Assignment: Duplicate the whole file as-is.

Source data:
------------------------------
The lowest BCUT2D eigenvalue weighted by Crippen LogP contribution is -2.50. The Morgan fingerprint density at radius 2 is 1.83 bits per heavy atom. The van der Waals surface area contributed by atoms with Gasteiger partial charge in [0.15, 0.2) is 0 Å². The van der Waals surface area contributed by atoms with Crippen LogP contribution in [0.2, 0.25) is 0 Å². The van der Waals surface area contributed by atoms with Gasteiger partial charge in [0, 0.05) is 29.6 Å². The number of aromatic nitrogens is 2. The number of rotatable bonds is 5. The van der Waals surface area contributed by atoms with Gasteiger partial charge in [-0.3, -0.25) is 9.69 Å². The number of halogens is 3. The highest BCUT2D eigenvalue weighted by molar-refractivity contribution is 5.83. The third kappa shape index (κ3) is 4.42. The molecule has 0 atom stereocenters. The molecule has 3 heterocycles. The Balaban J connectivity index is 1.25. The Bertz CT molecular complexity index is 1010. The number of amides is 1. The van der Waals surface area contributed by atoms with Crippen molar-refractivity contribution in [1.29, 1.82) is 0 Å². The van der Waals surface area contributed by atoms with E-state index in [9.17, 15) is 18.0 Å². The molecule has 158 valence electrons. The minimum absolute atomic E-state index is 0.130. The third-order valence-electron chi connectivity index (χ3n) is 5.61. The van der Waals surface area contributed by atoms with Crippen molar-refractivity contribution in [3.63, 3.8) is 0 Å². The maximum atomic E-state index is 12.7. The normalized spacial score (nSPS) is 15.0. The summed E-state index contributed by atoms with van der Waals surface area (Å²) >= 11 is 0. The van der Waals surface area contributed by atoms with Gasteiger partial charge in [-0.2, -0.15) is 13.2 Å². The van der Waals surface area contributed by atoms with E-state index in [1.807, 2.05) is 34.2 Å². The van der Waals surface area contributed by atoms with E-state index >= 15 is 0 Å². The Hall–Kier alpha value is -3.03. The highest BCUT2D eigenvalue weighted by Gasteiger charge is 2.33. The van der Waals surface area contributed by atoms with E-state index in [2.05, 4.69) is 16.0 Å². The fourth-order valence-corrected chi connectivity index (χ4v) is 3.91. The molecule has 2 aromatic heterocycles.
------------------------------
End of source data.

The lowest BCUT2D eigenvalue weighted by Crippen LogP contribution is -2.50. The Morgan fingerprint density at radius 2 is 1.83 bits per heavy atom. The van der Waals surface area contributed by atoms with Gasteiger partial charge in [0.15, 0.2) is 0 Å². The van der Waals surface area contributed by atoms with Crippen LogP contribution in [0.2, 0.25) is 0 Å². The van der Waals surface area contributed by atoms with Gasteiger partial charge in [0, 0.05) is 29.6 Å². The number of aromatic nitrogens is 2. The number of rotatable bonds is 5. The van der Waals surface area contributed by atoms with Gasteiger partial charge in [-0.3, -0.25) is 9.69 Å². The number of halogens is 3. The highest BCUT2D eigenvalue weighted by molar-refractivity contribution is 5.83. The third kappa shape index (κ3) is 4.42. The molecule has 0 atom stereocenters. The molecule has 3 heterocycles. The Balaban J connectivity index is 1.25. The Bertz CT molecular complexity index is 1010. The number of amides is 1. The van der Waals surface area contributed by atoms with Crippen molar-refractivity contribution in [1.29, 1.82) is 0 Å². The van der Waals surface area contributed by atoms with E-state index in [9.17, 15) is 18.0 Å². The molecule has 158 valence electrons. The minimum absolute atomic E-state index is 0.130. The third-order valence-electron chi connectivity index (χ3n) is 5.61. The van der Waals surface area contributed by atoms with Crippen molar-refractivity contribution in [3.63, 3.8) is 0 Å². The maximum atomic E-state index is 12.7. The normalized spacial score (nSPS) is 15.0. The summed E-state index contributed by atoms with van der Waals surface area (Å²) >= 11 is 0. The van der Waals surface area contributed by atoms with Gasteiger partial charge in [-0.2, -0.15) is 13.2 Å². The van der Waals surface area contributed by atoms with E-state index in [1.807, 2.05) is 34.2 Å². The van der Waals surface area contributed by atoms with E-state index >= 15 is 0 Å². The Hall–Kier alpha value is -3.03. The highest BCUT2D eigenvalue weighted by Gasteiger charge is 2.33. The van der Waals surface area contributed by atoms with E-state index in [2.05, 4.69) is 16.0 Å². The fourth-order valence-corrected chi connectivity index (χ4v) is 3.91. The molecule has 2 aromatic heterocycles.